I saw this one doll had won the coveted Rondo award for best horror toy of the year 2008, and when I stopped laughing I fell in love. It is the new Barbie doll dressed as “Tippi” Hedren in Alfred Hitchcock’s horror classic The Birds. Heaven only knows the licensing fees that form the backstory of this one, but Mattel spotlights the Hitchcock name so avidly that you know his estate must be getting its cut. But what of Ms. Hedren herself? What’s she getting out of this, one wonders. America’s greatest actress is still alive and very beautiful at age 79 and she must approve in some fashion of this doll, and how do I know this? Because if you went on eBay and looked up this doll you can buy a copy she signed herself (comes complete with photos of her signing it, and of course, a “certificate of authenticity”). No living soul interested in Bay Area visual culture can turn their nose up at “Tippi” Hedren in The Birds, filmed largely right in our backyard in Bodega Bay. Jean-Louis, the designer, does he have an estate? Or can you just copy down to the tiniest detail the pale green wool suit he created for Ms. Hedren and just do so scot free? This blog is about image control and dissemination, so I should know the answers to these questions, but I come to you today as a collector.
A collector without much room in his apartment. To make way for my new “Tippi” Hedren doll, I am having to give the axe to my only other doll–a mint condition Kylie Minogue doll from the Fever era, a gift from a treasured friend, a gift which has dominated the front room of my apartment for many years. It is a tragedy but it is a new rule of mine that every time I get something, I have to throw away or give away two of whatever category it falls into — in this case dolls! I love Kylie of course, but I will say one thing always kept me from totally embracing the doll of her–its utter lack of resemblance to the original–whereas the new “Tippi” Hedren Barbie is not, or so they tell me, actually modeled on Hedren’s own face, but it’s an amalgam of Barbie’s face with Birds-era makeup, and thus exists in a floating world, halfway between Barbie and “Tippi” Hedren — neither and both. Roland Barthes could do a better job than I at explaining the sinuous appeal of this simulacrum, but hopefully a picture will tell a thousand words.
I asked my friend and colleague Gerald Corbin about this doll. He is the man I go to whenever I have a doll question which is frequently often. If he looks familiar to you, maybe you’ve seen him in one of my plays! A brilliant actor, designer, wit and improviser, Corbin has originated my roles in my theater, including playing both Jose Canesco and Barry Bonds (in different plays), as well as Jean-Michel Basquiat, Diana Ross, and celebrity stylist Maurice Anton. Watch for him this fall as Will Smith in The Smith Family!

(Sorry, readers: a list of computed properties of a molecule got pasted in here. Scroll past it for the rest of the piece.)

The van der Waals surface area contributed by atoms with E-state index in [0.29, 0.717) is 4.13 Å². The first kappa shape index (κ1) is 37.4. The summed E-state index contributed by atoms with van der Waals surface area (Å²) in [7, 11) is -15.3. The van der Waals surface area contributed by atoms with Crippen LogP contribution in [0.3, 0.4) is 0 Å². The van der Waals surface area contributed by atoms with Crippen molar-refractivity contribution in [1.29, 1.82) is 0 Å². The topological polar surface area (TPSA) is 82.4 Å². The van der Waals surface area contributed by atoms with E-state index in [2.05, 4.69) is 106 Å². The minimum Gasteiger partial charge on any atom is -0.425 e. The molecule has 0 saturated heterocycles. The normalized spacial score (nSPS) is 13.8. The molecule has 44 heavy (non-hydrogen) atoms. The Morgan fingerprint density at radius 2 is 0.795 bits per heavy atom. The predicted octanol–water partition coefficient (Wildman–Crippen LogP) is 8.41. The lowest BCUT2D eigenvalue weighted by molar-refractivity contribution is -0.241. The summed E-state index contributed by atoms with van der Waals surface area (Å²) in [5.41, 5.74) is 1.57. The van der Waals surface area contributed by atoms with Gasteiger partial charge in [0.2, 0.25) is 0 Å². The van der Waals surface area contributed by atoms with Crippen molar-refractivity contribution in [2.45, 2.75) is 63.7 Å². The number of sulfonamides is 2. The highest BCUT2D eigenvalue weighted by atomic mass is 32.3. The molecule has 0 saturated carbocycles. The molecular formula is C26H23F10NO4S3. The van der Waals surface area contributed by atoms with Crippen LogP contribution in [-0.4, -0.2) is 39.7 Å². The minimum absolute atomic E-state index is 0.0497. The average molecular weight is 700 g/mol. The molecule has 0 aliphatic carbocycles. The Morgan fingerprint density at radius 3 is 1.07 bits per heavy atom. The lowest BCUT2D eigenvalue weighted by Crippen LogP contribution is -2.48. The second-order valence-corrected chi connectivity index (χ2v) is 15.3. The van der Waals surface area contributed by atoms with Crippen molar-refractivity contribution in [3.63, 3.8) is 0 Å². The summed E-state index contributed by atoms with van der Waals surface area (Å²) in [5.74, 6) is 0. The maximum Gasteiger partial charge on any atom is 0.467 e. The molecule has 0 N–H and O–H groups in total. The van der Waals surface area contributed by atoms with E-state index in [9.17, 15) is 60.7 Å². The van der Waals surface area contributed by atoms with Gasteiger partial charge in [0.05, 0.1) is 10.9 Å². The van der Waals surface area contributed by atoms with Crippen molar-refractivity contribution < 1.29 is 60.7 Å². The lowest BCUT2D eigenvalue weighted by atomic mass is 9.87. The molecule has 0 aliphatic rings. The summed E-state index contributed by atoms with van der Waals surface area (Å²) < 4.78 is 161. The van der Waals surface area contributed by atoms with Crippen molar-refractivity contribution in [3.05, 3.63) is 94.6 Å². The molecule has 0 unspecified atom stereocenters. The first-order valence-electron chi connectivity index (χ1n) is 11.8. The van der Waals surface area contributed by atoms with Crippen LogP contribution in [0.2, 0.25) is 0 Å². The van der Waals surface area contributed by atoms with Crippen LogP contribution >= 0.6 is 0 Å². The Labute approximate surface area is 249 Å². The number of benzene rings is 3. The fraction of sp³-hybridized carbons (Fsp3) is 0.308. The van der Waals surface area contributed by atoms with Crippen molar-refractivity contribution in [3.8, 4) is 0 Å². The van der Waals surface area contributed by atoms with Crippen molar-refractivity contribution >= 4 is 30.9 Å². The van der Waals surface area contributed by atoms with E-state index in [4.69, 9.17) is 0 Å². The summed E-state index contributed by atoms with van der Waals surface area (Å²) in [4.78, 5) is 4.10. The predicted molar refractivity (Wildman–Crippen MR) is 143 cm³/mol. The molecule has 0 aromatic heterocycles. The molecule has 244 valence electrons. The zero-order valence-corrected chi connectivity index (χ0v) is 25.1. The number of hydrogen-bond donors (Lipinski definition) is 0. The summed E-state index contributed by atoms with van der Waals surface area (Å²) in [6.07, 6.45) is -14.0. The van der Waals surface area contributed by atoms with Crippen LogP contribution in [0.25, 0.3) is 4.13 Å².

He tells me that for some time Mattel has been attending the fan world of doll shows, and watching to see what the fans have done with their Barbies. From this world of corporate surveillance on the rank and file, they spied one fellow doing his version of Barbie being attacked by a flock of birds, and went for it in a big way. They also have Barbie as Audrey Hepburn both in My Fair Lady and in Breakfast at Tiffany’s, and also Lucy and Ethel wrapping chocolates in the famous Job Switching episode. They also have one of Goldie Hawn the way she looked in Laugh-In, in the bikini with people writing jokes on her skin with paint! If that only had a Bay Area connection I’d show a picture of that.
(I hope my continual use of quotation marks around the name “Tippi” isn’t too precious, but real fans know that that’s the way her name appears in the credits of The Birds and Marnie, as “Tippi” Hedren. It was almost as though Hitchcock had so much passion invested in his project that he was vainly attempting to put the brakes on by applying the ironic quotes ’round her name. Or maybe quotes weren’t ironic in the early 60s? Maybe it’s more analogous to the case of poet Louis Zukofsky and his long poem “A.”
Parents’ groups have wondered whether or not Mattel should be selling a doll for children in which the subject figure is being attacked by birds (and the reproduction makes the birds even huger in comparison, doesn’t it?). As a student of Bay Area visual culture I applaud their just not caring much about this question, though maybe they should have left it in the hands of the fans. So I like it, but I don’t like it, however audacious and magnificent it might be.